2015-Mar-12, 04:28 PM
Also, when you call 911 on your cell, it will connect you to the system the cell thinks you're in.
Usually the system where the tower you connected to is located.

NEOWatcher
2015-Mar-12, 04:32 PM
The land line has better acoustics than the cell for our location and with 3 cordless phones in the home it's good enough for us. No battery charging bothers either.
That multiple extensions is part of what does it for me. When I'm at home, I don't want to be bothered by knowing if I'm close enough to hear the phone or worry about having it close to me.

primummobile
2015-Mar-12, 05:08 PM
911 systems can locate your land line, but not always your cell. (I have a cell phone locator for my cell; I tried it once and it showed me next door. I looked. I wasn't.)

Also, when you call 911 on your cell, it will connect you to the system the cell thinks you're in.

I keep our land line because it lists us in the phone book in case someone needs to find us. Also, it came in very handy during Ike, when we were w/o power for almost a week; I recharged my phone at work, but the BW had to recharge hers in the evening when we ran the generator for a few hours.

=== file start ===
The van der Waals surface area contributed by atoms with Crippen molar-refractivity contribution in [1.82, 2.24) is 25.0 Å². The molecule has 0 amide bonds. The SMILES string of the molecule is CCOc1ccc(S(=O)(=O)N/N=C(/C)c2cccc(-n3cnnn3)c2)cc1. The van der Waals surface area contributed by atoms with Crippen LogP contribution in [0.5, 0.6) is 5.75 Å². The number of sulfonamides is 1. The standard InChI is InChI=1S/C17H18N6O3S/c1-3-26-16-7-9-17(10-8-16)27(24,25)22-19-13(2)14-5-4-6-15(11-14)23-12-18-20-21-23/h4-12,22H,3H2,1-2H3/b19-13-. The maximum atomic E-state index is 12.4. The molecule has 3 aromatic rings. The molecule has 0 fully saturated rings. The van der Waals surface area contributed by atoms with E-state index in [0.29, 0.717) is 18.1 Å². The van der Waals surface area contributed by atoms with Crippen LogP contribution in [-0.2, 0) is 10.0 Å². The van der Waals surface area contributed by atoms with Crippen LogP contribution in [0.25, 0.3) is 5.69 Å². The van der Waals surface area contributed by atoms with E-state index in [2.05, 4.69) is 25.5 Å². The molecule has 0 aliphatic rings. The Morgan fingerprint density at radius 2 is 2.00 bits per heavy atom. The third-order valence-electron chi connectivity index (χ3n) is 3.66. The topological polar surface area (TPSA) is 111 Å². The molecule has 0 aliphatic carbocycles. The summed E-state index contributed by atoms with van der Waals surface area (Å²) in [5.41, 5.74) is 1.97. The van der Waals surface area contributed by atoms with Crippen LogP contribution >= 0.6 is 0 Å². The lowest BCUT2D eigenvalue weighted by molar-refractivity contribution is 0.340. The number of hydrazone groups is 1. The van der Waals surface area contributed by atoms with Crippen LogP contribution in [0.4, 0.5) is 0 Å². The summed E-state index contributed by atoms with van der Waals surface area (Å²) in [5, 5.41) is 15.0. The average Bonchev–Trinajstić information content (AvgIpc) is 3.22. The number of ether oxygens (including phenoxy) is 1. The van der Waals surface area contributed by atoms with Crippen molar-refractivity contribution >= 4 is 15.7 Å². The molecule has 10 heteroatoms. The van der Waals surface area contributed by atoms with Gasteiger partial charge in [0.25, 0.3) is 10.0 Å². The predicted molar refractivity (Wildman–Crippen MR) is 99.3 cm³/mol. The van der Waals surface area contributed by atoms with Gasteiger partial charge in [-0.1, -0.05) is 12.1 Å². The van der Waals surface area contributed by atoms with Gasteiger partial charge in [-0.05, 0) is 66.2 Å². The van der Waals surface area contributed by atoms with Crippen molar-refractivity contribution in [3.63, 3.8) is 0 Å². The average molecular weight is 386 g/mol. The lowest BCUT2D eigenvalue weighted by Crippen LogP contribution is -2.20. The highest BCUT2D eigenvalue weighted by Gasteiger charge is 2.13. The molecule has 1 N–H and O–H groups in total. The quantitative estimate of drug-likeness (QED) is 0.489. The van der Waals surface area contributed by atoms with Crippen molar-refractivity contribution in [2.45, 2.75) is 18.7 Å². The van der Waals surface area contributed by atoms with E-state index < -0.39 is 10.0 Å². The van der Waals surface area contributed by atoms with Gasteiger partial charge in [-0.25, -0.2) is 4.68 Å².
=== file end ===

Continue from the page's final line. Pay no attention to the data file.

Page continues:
This is a little bit of a problem for me. I live in northern Butler County in Pennsylvania. The road I live on is called County Line Road, and the road actually marks the border between Butler County and Venango County, at least for the stretch I live on. The few times we've had to call 911, we were connected to Venango County even though we live about 200 yards south of the line.

Trebuchet
2015-Mar-12, 05:49 PM
Usually the system where the tower you connected to is located.

That's a problem at our alternate location, near Port Townsend, WA. Google Now uses the phone location and commonly thinks we are in Sequim, 30 miles away but line-of-sight. Last week it thought we were on San Juan Island. If we didn't have roaming turned off, we'd be in Victoria, BC.

publiusr
2015-Mar-14, 07:38 PM
I have a land line. Never bought a cell phone.